THE SOCIAL NETWORK is status-worthy cinema

September 30, 2010

Originally published in The Michigan Daily

If you considered a movie about the creators of Facebook an awkward and likely unsuccessful prospect, you weren’t alone. The controversies surrounding the inception of Facebook are well documented, and it’s rare that such a contemporary character profile works as both a bold, true portrait and as an entertaining film.

“The Social Network” is that rarity. Inherently — and legally — the film must be a careful depiction of recent and true events, and it succeeds brilliantly. While based on a true story, artistic liberties were taken when necessary.

The center of the film is Mark Zuckerberg (Jesse Eisenberg, “Zombieland”), the now well known billionaire founder of Facebook. The story starts back in his college days at Harvard, where he’s dumped by his girlfriend and retaliates by blogging about it. Then, in a single night, he programs a Harvard “hot or not” imitation site called “FaceMash,” generating 22,000 hits in two hours and singlehandedly taking down the internet access on campus.

Early on, it’s clear how brilliant and yet relationally inept Zuckerberg is. The more ambitious he becomes with his social networking plans, and the more successful he is, the more the audience must sit painfully through his failures in friendship and watch him quickly gather enemies, both legal and personal.

All the while, we witness the ironic creation of The Facebook and the beginning of the social revolution every college student in the world has experienced in some capacity. We watch its rapid expansion across the world, and its subsequent evolution from networking site to social institution.

“The Social Network” hits a current college environment full of Facebook veterans accustomed to the complex, app-filled Facebook with “Like” buttons and news feeds. Watching Zuckerberg discover the idea for “the Relationship Status” and discuss the idea for “the Wall” is made surreal by a palpable sense of dramatic irony in the theater. The chorus of viewers snicker collectively at how real this movie-going experience truly is.

Aaron Sorkin, one of the most revered writers in the business, puts on an absolute clinic. “The Social Network” is just as much proof of his brilliance as “A Few Good Men” and TV’s “The West Wing.” With his ample research, he handles Zuckerberg’s technical terminology with ease. Maintaining his characteristically rapid and sharp dialogue, he conquers the greatest challenge of the film with tact and yet dares to fully explore controversy.

Jesse Eisenberg is the beneficiary of a well written main character, but his performance adds a boyish, sensitive charm to the role. His character is more Eisenberg than it is the real Mark Zuckerberg, but he executes his script with fine attention to detail.

David Fincher (“Fight Club”) uses appropriate stylistic elements – montage and tightly bound editing – to keep the mise-en-scène young, fresh and far livelier than the average based-on-true-events movie, appealing to the generation most familiar with Facebook.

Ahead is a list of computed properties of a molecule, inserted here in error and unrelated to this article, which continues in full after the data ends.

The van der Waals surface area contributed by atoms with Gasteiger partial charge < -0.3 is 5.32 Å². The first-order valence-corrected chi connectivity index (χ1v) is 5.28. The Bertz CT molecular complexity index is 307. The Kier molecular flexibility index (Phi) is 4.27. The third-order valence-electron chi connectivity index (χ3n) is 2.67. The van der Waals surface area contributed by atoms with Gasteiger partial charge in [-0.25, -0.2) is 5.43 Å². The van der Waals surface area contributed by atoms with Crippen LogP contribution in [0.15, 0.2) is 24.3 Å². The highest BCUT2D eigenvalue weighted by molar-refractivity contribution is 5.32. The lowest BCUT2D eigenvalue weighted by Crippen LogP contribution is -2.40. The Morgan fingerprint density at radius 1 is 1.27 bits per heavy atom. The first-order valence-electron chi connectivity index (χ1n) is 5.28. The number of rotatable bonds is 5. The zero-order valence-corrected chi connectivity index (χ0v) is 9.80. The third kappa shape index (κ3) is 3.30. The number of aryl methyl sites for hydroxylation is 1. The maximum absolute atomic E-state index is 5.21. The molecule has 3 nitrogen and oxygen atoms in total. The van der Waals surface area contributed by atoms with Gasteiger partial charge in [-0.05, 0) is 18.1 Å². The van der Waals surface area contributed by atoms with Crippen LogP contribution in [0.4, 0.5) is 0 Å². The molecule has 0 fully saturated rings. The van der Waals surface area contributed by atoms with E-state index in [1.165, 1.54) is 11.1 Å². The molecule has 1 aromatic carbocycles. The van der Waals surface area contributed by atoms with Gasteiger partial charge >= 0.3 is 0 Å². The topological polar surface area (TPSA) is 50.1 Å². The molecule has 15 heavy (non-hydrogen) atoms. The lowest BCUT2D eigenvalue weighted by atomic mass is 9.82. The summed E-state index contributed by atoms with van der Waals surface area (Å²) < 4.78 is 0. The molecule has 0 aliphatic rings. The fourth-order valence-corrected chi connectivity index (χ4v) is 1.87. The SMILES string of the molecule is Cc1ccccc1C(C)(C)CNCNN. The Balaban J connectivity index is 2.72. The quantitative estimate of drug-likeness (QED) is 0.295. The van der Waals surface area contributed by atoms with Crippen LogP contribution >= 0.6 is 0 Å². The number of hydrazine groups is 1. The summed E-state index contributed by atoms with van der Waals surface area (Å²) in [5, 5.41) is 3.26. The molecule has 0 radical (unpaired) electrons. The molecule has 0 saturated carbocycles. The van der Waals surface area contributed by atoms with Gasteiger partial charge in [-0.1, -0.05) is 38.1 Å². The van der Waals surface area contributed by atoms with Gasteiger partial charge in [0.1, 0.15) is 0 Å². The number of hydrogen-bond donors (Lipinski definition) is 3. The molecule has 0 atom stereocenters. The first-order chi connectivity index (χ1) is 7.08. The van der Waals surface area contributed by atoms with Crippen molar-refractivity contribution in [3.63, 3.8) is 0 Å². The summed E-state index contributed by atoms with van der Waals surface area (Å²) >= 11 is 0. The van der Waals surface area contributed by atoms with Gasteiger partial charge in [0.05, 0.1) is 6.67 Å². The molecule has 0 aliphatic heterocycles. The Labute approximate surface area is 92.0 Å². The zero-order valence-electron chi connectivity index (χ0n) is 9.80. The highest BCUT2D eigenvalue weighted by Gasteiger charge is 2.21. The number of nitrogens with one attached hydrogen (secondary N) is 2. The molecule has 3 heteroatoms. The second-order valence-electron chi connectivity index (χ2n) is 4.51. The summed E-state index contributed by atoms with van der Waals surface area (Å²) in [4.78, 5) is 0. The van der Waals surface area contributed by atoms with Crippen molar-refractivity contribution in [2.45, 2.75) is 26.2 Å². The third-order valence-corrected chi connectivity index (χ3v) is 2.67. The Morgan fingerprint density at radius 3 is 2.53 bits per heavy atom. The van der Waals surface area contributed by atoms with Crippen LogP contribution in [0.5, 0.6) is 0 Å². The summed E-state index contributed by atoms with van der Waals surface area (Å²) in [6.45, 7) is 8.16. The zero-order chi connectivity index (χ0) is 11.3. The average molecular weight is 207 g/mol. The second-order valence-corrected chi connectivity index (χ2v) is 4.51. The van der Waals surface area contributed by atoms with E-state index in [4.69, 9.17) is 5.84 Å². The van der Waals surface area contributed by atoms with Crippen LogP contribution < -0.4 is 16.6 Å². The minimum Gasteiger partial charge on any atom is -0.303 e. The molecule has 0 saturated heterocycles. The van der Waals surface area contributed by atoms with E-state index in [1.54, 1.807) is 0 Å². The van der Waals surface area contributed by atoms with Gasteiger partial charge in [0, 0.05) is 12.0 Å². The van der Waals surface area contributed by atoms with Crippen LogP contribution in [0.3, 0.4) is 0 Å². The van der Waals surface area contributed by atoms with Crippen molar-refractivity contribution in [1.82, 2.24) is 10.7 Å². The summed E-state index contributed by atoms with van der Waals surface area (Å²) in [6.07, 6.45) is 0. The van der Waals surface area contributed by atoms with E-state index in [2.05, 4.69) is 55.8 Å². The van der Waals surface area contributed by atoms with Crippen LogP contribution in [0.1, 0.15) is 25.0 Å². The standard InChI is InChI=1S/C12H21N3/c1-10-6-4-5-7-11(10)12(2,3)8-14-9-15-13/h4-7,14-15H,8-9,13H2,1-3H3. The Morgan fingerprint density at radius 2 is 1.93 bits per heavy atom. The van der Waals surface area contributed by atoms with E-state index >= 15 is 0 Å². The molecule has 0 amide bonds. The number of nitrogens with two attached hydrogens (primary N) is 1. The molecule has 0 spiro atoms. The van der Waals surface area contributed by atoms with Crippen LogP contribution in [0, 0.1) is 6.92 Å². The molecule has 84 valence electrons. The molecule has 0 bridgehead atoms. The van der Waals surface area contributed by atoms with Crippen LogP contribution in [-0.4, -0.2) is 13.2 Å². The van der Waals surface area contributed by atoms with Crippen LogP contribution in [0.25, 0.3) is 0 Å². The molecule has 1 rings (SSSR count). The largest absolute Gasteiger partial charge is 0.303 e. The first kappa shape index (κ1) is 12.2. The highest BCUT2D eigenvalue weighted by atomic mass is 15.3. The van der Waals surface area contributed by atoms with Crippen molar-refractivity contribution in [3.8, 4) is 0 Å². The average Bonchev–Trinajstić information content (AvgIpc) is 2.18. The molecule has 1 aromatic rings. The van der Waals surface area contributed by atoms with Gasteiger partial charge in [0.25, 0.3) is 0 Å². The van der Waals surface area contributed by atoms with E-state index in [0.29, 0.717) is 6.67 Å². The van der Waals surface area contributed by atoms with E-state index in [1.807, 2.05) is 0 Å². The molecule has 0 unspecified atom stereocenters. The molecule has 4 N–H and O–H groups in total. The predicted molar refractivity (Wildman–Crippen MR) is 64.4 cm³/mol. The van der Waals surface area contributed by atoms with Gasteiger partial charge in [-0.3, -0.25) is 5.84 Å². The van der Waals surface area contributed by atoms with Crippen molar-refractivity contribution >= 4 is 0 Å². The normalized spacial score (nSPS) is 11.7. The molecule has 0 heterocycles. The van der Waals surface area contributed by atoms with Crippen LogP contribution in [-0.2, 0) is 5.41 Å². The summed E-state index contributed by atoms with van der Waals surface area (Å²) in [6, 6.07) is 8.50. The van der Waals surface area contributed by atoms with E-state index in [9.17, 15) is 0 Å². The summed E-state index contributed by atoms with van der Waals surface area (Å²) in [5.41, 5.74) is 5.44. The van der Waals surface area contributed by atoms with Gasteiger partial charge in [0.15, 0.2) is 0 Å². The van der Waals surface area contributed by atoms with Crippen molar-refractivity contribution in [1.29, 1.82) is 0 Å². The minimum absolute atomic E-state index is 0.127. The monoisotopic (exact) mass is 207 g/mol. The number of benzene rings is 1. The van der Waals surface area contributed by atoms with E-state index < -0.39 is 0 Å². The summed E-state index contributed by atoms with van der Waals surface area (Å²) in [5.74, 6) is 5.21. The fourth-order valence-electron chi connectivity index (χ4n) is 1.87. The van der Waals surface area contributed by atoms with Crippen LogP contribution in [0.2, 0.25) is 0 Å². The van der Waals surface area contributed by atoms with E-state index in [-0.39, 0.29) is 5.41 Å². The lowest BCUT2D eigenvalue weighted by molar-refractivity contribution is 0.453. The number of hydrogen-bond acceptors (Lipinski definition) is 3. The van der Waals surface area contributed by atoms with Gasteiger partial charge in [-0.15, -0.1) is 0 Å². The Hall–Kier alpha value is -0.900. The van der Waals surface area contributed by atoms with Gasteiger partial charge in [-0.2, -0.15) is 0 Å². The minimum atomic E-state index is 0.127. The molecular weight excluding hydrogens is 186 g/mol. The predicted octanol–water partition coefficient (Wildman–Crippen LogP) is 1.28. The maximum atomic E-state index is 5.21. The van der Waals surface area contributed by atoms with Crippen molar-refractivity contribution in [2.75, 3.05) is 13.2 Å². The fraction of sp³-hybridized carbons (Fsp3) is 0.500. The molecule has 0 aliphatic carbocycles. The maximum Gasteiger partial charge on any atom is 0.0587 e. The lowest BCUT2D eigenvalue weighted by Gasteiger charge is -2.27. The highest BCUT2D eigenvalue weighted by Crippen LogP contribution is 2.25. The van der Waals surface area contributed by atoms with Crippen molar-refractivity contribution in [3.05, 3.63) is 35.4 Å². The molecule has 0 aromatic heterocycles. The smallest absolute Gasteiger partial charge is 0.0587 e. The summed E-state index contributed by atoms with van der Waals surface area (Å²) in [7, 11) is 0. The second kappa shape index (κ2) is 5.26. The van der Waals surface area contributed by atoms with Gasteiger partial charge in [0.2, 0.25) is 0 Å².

He and Sorkin together handle the film’s flashback/flash-forward structure in expert fashion. The film depicts a pivotal meeting between Facebook co-creators Zuckerberg and Eduardo Saverin (Andrew Garfield, “The Imaginarium of Doctor Parnassus”) and Napster creator Sean Parker (Justin Timberlake). At the same time it intercuts with a scene a few years later, in which Zuckerberg and Saverin sit across the table in court, opposite sides in a civil suit.

While not a revolutionary filmmaking style, it’s cleaner and more fruitful study than any similarly structured contemporary film. Fincher and Sorkin dare to challenge your attention, and as a result, they score the big reward.

Narratively, though, the film suffers slightly from a sense of self-importance. When all is said and done, the film never brings to full light the true weight of its own story, but rests on the viewing experience as evidence enough.

Beneath the filmmakers’ narrative tools lies a somewhat unfulfilling message. Comparisons to a similar hurt-by-his-own-ambition protagonist in “Citizen Kane” only partially work: Mark Zuckerberg is still alive, but also still among the most successful people of his generation and the youngest billionaire in the world. His failures, while personally unfortunate, didn’t lead to his downfall. The film leaves creating an inconclusive, bitter opinion of Facebook’s true creation.

“The Social Network” will undoubtedly stimulate debate for months to come. Those who use Facebook to laud or criticize the film should realize their analyses of “The Social Network” indirectly continues its story. But given the conflicted nature surrounding audiences as they step through the film and out of the theater, it seems that Sorkin, Fincher and company have pulled off an impressive feat — showing a contentious set of circumstances in a fair light, while still entertaining from start to finish.

Leave a Comment